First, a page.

My goal time for the Gold Coast marathon was to go under 6 hours, something that I couldn’t do in the New York marathon. While the courses were different in their make-up, each had their own challenges. New York was difficult for me due to the varying elevations, while the Gold Coast course is flat but the last couple of years race day has been quite hot, and my airways don’t cope well with heat.
It was due to the heat factor that my training miles in the lead up to the Gold Coast marathon was 25% less than that of New York. In the weeks leading up to the race I was concerned that I hadn’t put enough miles into my legs and would fade badly in the closing stages. The one big difference between the two races was that I would start the Gold Coast race 6.5 kgs lighter in weight than I was in New York.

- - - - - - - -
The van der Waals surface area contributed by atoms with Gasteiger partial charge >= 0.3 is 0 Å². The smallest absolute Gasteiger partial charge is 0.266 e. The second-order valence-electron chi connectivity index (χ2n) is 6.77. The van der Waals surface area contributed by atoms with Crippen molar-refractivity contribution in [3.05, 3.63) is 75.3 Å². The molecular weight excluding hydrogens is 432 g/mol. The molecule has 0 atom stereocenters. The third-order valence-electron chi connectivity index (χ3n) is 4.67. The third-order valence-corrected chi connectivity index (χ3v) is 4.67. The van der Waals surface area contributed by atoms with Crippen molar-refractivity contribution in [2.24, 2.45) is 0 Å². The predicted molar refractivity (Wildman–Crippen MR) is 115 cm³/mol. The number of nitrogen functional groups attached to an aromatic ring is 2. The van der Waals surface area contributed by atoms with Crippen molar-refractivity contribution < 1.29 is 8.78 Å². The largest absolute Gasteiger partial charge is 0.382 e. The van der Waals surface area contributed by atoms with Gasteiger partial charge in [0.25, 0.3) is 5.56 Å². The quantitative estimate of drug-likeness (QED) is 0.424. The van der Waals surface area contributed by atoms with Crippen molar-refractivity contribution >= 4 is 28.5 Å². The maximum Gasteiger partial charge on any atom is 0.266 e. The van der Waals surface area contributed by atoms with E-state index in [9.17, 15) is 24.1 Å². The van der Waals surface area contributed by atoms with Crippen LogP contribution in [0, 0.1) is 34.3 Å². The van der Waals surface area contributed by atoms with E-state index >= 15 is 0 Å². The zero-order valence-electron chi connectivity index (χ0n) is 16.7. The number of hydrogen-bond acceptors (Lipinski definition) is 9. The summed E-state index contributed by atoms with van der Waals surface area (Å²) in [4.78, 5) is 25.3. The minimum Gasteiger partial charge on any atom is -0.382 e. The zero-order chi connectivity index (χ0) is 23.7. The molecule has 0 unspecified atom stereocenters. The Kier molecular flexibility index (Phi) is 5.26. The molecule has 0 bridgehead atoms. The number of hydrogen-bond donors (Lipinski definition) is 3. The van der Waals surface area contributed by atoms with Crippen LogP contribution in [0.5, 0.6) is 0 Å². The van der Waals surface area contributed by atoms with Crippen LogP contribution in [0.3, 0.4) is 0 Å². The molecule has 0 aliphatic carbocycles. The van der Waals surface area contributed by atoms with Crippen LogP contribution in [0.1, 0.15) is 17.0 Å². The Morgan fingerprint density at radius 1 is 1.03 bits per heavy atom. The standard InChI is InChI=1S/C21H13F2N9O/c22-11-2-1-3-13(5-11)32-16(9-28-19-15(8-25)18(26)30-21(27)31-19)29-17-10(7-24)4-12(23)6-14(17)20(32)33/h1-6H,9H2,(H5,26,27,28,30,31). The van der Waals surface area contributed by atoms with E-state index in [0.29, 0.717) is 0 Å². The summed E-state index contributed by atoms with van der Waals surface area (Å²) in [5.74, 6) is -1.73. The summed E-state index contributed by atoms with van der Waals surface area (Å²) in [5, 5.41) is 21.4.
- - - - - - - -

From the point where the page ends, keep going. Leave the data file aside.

Final Test results
My final body scan results were very pleasing with a loss of 7.1 kilos of visceral fat, an increase in lean body mass and a BMI (Body Mass Index) of 23.2 which in the normal weight range set by the World Health Organization. This result was what I was hoping for, especially the loss in visceral fat as I was confident that getting my body to this level would be of benefit to my day to day life as well as my run times.
My doctor decided early on that it would be a good idea to monitor my blood while trying this new eating plan. In both rounds of blood tests no nutritional deficiencies were recorded and cholesterol levels were good.